That was the position last week. Heaven knows what it is now. Volatility remains the bane of investors’ – and market commentators’ for that matter – lives. With bank and resource stocks each contributing to the wide swings that have taken place or cancelling each other out, as they have on a number of occasions, guessing what the market may do in the very short term is far from easy.
The big issue remains, will the slowdown in economic activity translate into falling profits? If so, will the valuation level on which equities stand suffer to the extent that a market correction becomes inevitable?
My money remains on the central banks bailing us out at the expense of inflation but not all who follow the market are as confident that they can prevail. One now retired fund manager with whom I lunched last week was so convinced that a reckoning was in the offing that he had bought an out of the money put option on the market. His prognosis was a worldwide economic slump and a fall in corporate earnings, leading to a necessary downward revaluation of equities.
But the authorities know this. They are better equipped to manage their way out of the sort of problems that might arise, even if these problems are necessarily more complex than used to be the case. And governments are only too aware that the general public is better informed and less forgiving than in the past. Politicians need to be re-elected. That will not happen if there are jobless queues and the 32-inch flat-screen TV is repossessed.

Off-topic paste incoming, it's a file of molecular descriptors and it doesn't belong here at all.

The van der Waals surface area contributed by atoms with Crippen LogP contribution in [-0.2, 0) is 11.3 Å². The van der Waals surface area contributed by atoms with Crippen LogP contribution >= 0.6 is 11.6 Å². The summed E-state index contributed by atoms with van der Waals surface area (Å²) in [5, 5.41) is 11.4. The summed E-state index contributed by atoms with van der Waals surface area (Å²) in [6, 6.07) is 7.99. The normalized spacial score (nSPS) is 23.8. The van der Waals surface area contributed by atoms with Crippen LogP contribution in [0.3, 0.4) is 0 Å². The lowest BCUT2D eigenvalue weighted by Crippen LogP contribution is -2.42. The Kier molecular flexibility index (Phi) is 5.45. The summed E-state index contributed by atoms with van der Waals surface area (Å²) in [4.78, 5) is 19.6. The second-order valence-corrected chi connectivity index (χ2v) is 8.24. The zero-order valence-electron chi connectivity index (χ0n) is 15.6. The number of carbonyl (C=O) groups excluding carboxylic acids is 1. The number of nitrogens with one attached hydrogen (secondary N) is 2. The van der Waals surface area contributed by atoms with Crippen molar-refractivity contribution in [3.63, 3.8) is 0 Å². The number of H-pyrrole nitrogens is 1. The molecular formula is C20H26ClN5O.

This is why it would not surprise me if the terms of reference applied to the monetary policy committee were to be revised at some stage. With their specific remit to keep the flames of inflation as subdued as possible, the Bank of England lacks the flexibility to react as aggressively as have the Fed, which is also charged with keeping the economy on track. Last week saw a further cut in rates in the US, bringing the headline rate down to 2 per cent. Such a move is not in the gift of the Governor.
The market overall is lower than it was 10 years ago. There is no God-given right that means it has to recover but the vested interests in maintaining some form of steady growth are powerful today. Our pensions are increasingly linked to the value of the stockmarket and governments are finding it increasingly difficult to stand aside from what goes on in financial markets, even if our own central bank boss has a word or two to say about City bonuses. I don’t think I will be joining my chum in shorting this market.
Brian Tora (email@example.com) is principal of the Tora Partnership